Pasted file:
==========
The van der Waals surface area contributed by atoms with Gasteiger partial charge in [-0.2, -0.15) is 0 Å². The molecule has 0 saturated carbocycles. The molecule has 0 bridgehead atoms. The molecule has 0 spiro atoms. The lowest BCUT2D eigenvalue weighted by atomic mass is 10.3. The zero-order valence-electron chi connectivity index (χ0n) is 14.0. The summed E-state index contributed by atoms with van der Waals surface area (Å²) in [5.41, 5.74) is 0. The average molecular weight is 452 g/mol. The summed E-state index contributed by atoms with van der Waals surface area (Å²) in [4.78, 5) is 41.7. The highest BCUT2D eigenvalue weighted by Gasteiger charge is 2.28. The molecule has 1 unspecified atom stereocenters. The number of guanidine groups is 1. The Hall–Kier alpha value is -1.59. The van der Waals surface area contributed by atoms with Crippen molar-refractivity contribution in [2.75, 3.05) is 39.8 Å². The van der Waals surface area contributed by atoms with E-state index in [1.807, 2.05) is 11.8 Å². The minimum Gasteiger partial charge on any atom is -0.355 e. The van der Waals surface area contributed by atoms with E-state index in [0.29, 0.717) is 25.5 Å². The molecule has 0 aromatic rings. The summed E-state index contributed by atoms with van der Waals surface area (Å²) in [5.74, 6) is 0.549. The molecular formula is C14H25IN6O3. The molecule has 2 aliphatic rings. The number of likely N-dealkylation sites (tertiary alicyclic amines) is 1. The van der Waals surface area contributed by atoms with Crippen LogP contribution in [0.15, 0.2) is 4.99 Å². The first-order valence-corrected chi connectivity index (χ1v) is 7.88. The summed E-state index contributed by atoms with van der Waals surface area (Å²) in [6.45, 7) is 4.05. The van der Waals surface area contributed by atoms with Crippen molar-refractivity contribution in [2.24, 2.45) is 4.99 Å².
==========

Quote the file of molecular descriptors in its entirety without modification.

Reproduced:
The van der Waals surface area contributed by atoms with Gasteiger partial charge in [-0.2, -0.15) is 0 Å². The molecule has 0 saturated carbocycles. The molecule has 0 bridgehead atoms. The molecule has 0 spiro atoms. The lowest BCUT2D eigenvalue weighted by atomic mass is 10.3. The zero-order valence-electron chi connectivity index (χ0n) is 14.0. The summed E-state index contributed by atoms with van der Waals surface area (Å²) in [5.41, 5.74) is 0. The average molecular weight is 452 g/mol. The summed E-state index contributed by atoms with van der Waals surface area (Å²) in [4.78, 5) is 41.7. The highest BCUT2D eigenvalue weighted by Gasteiger charge is 2.28. The molecule has 1 unspecified atom stereocenters. The number of guanidine groups is 1. The Hall–Kier alpha value is -1.59. The van der Waals surface area contributed by atoms with Crippen molar-refractivity contribution in [2.75, 3.05) is 39.8 Å². The van der Waals surface area contributed by atoms with E-state index in [1.807, 2.05) is 11.8 Å². The minimum Gasteiger partial charge on any atom is -0.355 e. The van der Waals surface area contributed by atoms with E-state index in [0.29, 0.717) is 25.5 Å². The molecule has 0 aromatic rings. The summed E-state index contributed by atoms with van der Waals surface area (Å²) in [5.74, 6) is 0.549. The molecular formula is C14H25IN6O3. The molecule has 2 aliphatic rings. The number of likely N-dealkylation sites (tertiary alicyclic amines) is 1. The van der Waals surface area contributed by atoms with Crippen LogP contribution in [0.15, 0.2) is 4.99 Å². The first-order valence-corrected chi connectivity index (χ1v) is 7.88. The summed E-state index contributed by atoms with van der Waals surface area (Å²) in [6.45, 7) is 4.05. The van der Waals surface area contributed by atoms with Crippen molar-refractivity contribution in [2.24, 2.45) is 4.99 Å².